where we are waiting to be able to send more output.

This is part of mitigating CVE-2019-9511/CVE-2019-9517.

Backport-PR-URL: #29123
PR-URL: #29122
Reviewed-By: Rich Trott <rtrott@gmail.com>
Reviewed-By: James M Snell <jasnell@gmail.com>
nghttp2 has updated its limit for outstanding Ping/Settings ACKs
to 1000. This commit allows reverting to the old default of 10000.

The associated CVEs are CVE-2019-9512/CVE-2019-9515.

Backport-PR-URL: #29123
PR-URL: #29122
Reviewed-By: Rich Trott <rtrott@gmail.com>
Reviewed-By: James M Snell <jasnell@gmail.com>
Refs: #27914

Backport-PR-URL: #29123
PR-URL: #29122
Reviewed-By: Rich Trott <rtrott@gmail.com>
Reviewed-By: James M Snell <jasnell@gmail.com>
This is a security release.

Notable changes:

Node.js, as well as many other implementations of HTTP/2, have been
found vulnerable to Denial of Service attacks.
See https://github.com/Netflix/security-bulletins/blob/master/advisories/third-party/2019-002.md
for more information.

Vulnerabilities fixed:

* CVE-2019-9511 “Data Dribble”: The attacker requests a large amount of
  data from a specified resource over multiple streams. They manipulate
  window size and stream priority to force the server to queue the data
  in 1-byte chunks. Depending on how efficiently this data is queued,
  this can consume excess CPU, memory, or both, potentially leading to a
  denial of service.
* CVE-2019-9512 “Ping Flood”: The attacker sends continual pings to an
  HTTP/2 peer, causing the peer to build an internal queue of responses.
  Depending on how efficiently this data is queued, this can consume
  excess CPU, memory, or both, potentially leading to a denial of
  service.
* CVE-2019-9513 “Resource Loop”: The attacker creates multiple request
  streams and continually shuffles the priority of the streams in a way
  that causes substantial churn to the priority tree. This can consume
  excess CPU, potentially leading to a denial of service.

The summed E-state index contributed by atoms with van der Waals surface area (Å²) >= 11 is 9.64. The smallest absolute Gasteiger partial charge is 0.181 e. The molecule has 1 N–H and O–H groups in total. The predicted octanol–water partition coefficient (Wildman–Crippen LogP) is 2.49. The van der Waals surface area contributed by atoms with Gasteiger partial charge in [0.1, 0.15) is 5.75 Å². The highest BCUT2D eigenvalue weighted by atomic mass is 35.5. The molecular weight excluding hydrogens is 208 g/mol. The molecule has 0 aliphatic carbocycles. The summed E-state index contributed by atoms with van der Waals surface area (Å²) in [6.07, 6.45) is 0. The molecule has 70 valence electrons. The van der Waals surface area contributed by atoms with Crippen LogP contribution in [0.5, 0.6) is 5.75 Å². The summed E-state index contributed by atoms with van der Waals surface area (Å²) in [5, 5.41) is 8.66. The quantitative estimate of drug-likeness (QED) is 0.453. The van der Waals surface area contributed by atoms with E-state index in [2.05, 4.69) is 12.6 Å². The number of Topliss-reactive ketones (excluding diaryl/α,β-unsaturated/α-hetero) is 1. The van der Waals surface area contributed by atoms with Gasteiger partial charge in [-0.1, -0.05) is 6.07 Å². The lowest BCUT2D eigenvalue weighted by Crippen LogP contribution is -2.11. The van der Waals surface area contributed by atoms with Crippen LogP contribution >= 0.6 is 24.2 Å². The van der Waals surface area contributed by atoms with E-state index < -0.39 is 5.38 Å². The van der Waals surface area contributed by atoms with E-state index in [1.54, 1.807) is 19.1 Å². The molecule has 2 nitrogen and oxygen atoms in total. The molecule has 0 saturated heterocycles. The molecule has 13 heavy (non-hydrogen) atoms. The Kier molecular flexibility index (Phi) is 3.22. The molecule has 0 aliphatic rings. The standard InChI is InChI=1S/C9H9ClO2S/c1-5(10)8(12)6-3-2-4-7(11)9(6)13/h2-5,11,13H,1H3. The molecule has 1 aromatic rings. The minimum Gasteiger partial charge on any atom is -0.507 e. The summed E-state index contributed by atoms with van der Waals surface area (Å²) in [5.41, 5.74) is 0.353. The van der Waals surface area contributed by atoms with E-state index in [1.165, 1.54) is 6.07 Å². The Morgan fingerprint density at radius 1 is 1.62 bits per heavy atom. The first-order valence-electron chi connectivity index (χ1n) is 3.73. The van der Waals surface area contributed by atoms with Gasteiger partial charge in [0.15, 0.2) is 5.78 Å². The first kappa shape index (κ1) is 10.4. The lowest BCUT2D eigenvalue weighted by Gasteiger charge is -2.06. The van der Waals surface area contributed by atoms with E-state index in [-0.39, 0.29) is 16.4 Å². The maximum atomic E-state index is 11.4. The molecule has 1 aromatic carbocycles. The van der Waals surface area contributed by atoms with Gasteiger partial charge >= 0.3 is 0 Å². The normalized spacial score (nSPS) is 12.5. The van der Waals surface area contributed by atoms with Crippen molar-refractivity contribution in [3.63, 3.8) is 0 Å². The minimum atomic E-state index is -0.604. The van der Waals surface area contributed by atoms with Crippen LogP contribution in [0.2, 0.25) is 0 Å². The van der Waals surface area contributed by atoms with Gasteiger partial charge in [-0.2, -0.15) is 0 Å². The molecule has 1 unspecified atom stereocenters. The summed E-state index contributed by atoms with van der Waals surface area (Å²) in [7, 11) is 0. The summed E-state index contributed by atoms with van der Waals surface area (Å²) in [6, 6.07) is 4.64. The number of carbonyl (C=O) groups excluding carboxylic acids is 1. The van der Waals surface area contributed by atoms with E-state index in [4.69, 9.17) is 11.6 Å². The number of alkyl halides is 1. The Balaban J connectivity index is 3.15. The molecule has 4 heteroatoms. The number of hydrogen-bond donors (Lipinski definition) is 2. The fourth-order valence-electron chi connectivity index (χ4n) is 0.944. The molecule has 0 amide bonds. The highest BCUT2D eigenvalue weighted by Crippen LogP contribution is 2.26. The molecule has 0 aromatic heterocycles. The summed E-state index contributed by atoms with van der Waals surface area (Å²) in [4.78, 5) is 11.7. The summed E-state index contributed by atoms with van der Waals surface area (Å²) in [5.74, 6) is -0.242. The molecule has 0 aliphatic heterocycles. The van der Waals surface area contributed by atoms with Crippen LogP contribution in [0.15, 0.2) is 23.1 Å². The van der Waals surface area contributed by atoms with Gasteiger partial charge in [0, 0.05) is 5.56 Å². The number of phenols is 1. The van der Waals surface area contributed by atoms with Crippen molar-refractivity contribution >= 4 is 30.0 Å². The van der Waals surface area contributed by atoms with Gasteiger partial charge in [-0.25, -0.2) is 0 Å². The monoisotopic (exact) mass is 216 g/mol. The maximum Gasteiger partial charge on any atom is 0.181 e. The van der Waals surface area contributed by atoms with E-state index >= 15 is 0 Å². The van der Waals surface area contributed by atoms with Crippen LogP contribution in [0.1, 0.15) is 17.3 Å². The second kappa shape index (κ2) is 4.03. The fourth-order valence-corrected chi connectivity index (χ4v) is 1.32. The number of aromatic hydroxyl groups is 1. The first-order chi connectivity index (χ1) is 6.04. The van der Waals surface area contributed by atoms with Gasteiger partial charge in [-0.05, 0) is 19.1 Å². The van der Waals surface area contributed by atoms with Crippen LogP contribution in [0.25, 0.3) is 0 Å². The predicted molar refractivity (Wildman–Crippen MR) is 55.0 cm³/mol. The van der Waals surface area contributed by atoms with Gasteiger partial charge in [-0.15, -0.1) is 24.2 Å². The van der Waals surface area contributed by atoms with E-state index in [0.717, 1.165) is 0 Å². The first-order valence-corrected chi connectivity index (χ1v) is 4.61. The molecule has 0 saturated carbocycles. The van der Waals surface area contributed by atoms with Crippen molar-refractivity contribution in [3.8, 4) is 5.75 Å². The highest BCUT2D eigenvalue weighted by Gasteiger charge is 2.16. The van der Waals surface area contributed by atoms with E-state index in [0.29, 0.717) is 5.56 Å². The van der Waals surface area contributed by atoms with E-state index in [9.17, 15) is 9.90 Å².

* CVE-2019-9514 “Reset Flood”: The attacker opens a number of streams
  and sends an invalid request over each stream that should solicit a
  stream of RST_STREAM frames from the peer. Depending on how the peer
  queues the RST_STREAM frames, this can consume excess memory, CPU,or
  both, potentially leading to a denial of service.
* CVE-2019-9515 “Settings Flood”: The attacker sends a stream of
  SETTINGS frames to the peer. Since the RFC requires that the peer
  reply with one acknowledgement per SETTINGS frame, an empty SETTINGS
  frame is almost equivalent in behavior to a ping. Depending on how
  efficiently this data is queued, this can consume excess CPU, memory,
  or both, potentially leading to a denial of service.
* CVE-2019-9516 “0-Length Headers Leak”: The attacker sends a stream of
  headers with a 0-length header name and 0-length header value,
  optionally Huffman encoded into 1-byte or greater headers. Some
  implementations allocate memory for these headers and keep the
  allocation alive until the session dies. This can consume excess
  memory, potentially leading to a denial of service.
* CVE-2019-9517 “Internal Data Buffering”: The attacker opens the HTTP/2
  window so the peer can send without constraint; however, they leave
  the TCP window closed so the peer cannot actually write (many of) the
  bytes on the wire. The attacker then sends a stream of requests for a
  large response object. Depending on how the servers queue the
  responses, this can consume excess memory, CPU, or both, potentially
  leading to a denial of service.
* CVE-2019-9518 “Empty Frames Flood”: The attacker sends a stream of
  frames with an empty payload and without the end-of-stream flag. These
  frames can be DATA, HEADERS, CONTINUATION and/or PUSH_PROMISE. The
  peer spends time processing each frame disproportionate to attack
  bandwidth. This can consume excess CPU, potentially leading to a
  denial of service. (Discovered by Piotr Sikora of Google)

PR-URL:
@michaelsbradleyjr

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commented Aug 15, 2019

Is there any possibility that e0e7763, which was included in the 12.8.0 release, can be included in (or backported into) 10.17.0? (cc: @tniessen)

@addaleax

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commented Aug 15, 2019

Is there any possibility that e0e7763, which was included in the 12.8.0 release, can be included in (or backported into) 10.17.0? (cc: @tniessen)

To clarify, there is very likely not going to be a semver-minor release today (see #29148), and we don’t typically mix in other commits into security updates for LTS branches. I’ve added the backport-requested-v10.x label to #28799 so that your request hopefully does not get lost. :)

@BethGriggs BethGriggs closed this Aug 15, 2019
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commented Aug 15, 2019

Thanks @addaleax.

@addaleax addaleax deleted the v10.17.0-proposal branch Aug 15, 2019
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commented Aug 15, 2019

@michaelsbradleyjr Also, if you want to have your own part in making that happen, feel free to do the backport yourself, https://github.com/nodejs/node/blob/master/doc/guides/backporting-to-release-lines.md should help with that and if you have any questions, feel free to ask them (in IRC or in #28799) 🙂